In AP® European History, period 3 spans from 1815 to 1914 CE. The following guide will be updated periodically with hyperlinks to excellent resources. As you are reviewing for this era, focus on the key concepts!
STUDY TIP: You will never be asked specifically to identify a date. However, knowing the order of events will help immensely with cause and effect. For this reason, we have identified the most important dates to know.
1830 - Revolutions in France, Belgium, & Greece
1848 - Liberal Revolutions
1848 - Marx & Engel publish Communist Manifesto
1861 - Unification of Italy
1861 - Emancipation of Serfs in Russia
1871 - Unification of Germany
1884 - Berlin Conference (Scramble for Africa)
1900 - Freud publishes Interpretation of Dreams
1905 - Russian Revolution
STUDY TIP: Content from the this era has appeared on the essays twenty-one times since 2010. Take a look at these questions before you review the key concepts & vocabulary below to get a sense of how you will be assessed. Then, come back to these later and practice writing as many as you can!
*The AP European History exam was significantly revised in 2016, so any questions from before then are not representative of the current exam format. You can still use prior questions to practice, however DBQs will have more than 7 documents, the LEQ prompts are worded differently, and the rubrics are completely different. All prompts from 1999-2015 can be found here. *The following outline was adapted from the AP® European History Course Description as published by College Board in 2019 found here. This outline reflects the most recent revisions to the course.
1. Great Britain established the first industrial dominance.
- Britain had a natural supply of coal, iron ore, and other raw materials.
- British private initiative led the process of industrialization.
- Britain’s parliament promoted industrial interests.
2. Industrialization spread throughout continental Europe.
- France industrialized gradually, with government support.
- Prussia industrialized rapidly under government sponsorship.
- Eastern and Southern Europe lagged in industrial development because of serfdom, inadequate government support, and lack of natural resources.
3. Second Industrial Revolution sparked activity across Europe.
- Mechanization and the factory system became predominant.
- New technologies (electricity, mass production) , new transportation (railroads), and better communication (radio, telegraph, telephones) contributed to a more integrated economy and increased urbanization.
- Corporations and governments managed the market through monopolies, banking practices, and tariffs.
1. New social classes developed in industrial regions.
- Socioeconomic changes created divisions of labor (middle class).
- In less industrialized areas, agricultural elites continued to dominate.
- Social associations and trade unions reinforced class identity.
2. Rapid population growth and urbanization affected social classes.
- Population increased because of longer life expectancy, lower infant mortality, and increased production of food.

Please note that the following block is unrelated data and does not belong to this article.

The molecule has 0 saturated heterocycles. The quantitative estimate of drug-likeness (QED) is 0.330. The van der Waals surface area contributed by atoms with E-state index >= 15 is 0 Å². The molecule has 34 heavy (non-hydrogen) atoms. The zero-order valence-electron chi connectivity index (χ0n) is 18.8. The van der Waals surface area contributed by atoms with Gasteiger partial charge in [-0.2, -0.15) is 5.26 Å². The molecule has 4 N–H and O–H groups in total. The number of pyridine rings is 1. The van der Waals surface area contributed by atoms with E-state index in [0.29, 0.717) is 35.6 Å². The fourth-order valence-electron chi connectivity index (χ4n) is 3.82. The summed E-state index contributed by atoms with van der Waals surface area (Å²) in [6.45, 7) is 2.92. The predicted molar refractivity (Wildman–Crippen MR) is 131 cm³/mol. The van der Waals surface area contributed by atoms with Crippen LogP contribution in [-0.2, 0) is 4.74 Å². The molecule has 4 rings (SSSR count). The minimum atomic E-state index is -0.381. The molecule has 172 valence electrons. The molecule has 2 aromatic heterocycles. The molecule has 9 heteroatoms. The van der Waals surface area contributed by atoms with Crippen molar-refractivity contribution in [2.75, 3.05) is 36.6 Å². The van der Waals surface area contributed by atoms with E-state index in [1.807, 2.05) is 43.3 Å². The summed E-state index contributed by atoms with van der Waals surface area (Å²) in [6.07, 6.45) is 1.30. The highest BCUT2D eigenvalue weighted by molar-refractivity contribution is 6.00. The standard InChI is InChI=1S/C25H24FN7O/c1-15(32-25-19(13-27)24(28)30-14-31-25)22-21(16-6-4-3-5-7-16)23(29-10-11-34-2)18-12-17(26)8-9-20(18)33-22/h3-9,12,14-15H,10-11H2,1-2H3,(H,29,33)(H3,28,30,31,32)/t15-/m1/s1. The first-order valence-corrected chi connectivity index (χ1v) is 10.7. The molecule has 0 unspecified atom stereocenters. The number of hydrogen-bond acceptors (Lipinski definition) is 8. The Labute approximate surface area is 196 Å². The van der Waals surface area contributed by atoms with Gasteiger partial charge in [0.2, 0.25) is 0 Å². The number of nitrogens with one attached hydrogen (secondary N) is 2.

- Cities experienced overcrowding while rural areas suffered from the decline of labor.
3. Industrialization altered the family structure and class relations.
- Bourgeois families focused on the nuclear family and cult of domesticity.
- Quality of life for the working class was improved by higher wages, restrictions to child labor, social welfare programs, improved diet, and access to birth control.
- Motivation for marriage shifted from economic to companionship.
- Leisure time centered on activities for family (parks, beaches, theaters).
4. Second Industrial Revolution increased consumerism.
- Consumerism was increased because of mass marketing and industrial production for consumer goods.
- Better transportation created new industries, improved distribution of goods, and enhanced the quality of life (steamships, railroads, refrigerated rail cars, cars).
5. Less industrialized areas of Europe faced famine, debt, and land shortages.
- Hungry ‘40s, Irish potato famine, Russian serfdom
1. New ideologies developed in response to revolution and industrialization.
- Liberals emphasized popular sovereignty and individual rights, but debated which groups in society should actively participate (Bentham, Mill).
- Activists demanded universal male suffrage and some argued for female suffrage.
- Conservatives supported traditional political and religious authorities based on the idea that human nature was not perfectible (Metternich).
- Socialists argued that resources and wealth should be redistributed (Marxism).
- Anarchists asserted that all forms of government were unnecessary.
- Nationalists encouraged loyalty to a nation in a variety of ways.
- Zionism (Jewish nationalism) developed in response to growing anti-semitism.
2. Governments responded to the problems created by industrialization.
- Liberalism shifted from laissez-faire to interventionist economic policies.
- Cities were transformed by modernizing infrastructure.
- Public education was promoted to advance nationalism and economic growth.